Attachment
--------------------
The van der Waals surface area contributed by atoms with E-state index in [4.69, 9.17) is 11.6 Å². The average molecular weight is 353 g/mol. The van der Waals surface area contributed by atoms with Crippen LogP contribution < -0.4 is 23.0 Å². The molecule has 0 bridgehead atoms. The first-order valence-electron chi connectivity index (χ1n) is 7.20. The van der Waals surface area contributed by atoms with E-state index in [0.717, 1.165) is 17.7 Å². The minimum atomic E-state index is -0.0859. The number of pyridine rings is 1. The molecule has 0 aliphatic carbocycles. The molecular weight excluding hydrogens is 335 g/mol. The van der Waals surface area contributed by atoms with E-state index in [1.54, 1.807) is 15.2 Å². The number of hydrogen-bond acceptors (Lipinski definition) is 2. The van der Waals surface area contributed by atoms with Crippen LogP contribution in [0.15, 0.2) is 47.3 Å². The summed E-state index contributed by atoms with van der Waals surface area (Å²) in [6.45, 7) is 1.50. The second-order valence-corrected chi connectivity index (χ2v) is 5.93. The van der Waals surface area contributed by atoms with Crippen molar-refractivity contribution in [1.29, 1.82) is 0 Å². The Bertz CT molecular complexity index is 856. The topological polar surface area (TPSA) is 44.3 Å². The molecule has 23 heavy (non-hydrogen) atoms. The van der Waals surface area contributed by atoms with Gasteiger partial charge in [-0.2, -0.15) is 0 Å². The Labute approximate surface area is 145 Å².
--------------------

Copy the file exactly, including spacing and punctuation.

The van der Waals surface area contributed by atoms with E-state index in [4.69, 9.17) is 11.6 Å². The average molecular weight is 353 g/mol. The van der Waals surface area contributed by atoms with Crippen LogP contribution < -0.4 is 23.0 Å². The molecule has 0 bridgehead atoms. The first-order valence-electron chi connectivity index (χ1n) is 7.20. The van der Waals surface area contributed by atoms with E-state index in [0.717, 1.165) is 17.7 Å². The minimum atomic E-state index is -0.0859. The number of pyridine rings is 1. The molecule has 0 aliphatic carbocycles. The molecular weight excluding hydrogens is 335 g/mol. The van der Waals surface area contributed by atoms with E-state index in [1.54, 1.807) is 15.2 Å². The number of hydrogen-bond acceptors (Lipinski definition) is 2. The van der Waals surface area contributed by atoms with Crippen LogP contribution in [0.15, 0.2) is 47.3 Å². The summed E-state index contributed by atoms with van der Waals surface area (Å²) in [6.45, 7) is 1.50. The second-order valence-corrected chi connectivity index (χ2v) is 5.93. The van der Waals surface area contributed by atoms with Crippen molar-refractivity contribution in [1.29, 1.82) is 0 Å². The Bertz CT molecular complexity index is 856. The topological polar surface area (TPSA) is 44.3 Å². The molecule has 23 heavy (non-hydrogen) atoms. The van der Waals surface area contributed by atoms with Gasteiger partial charge in [-0.2, -0.15) is 0 Å². The Labute approximate surface area is 145 Å².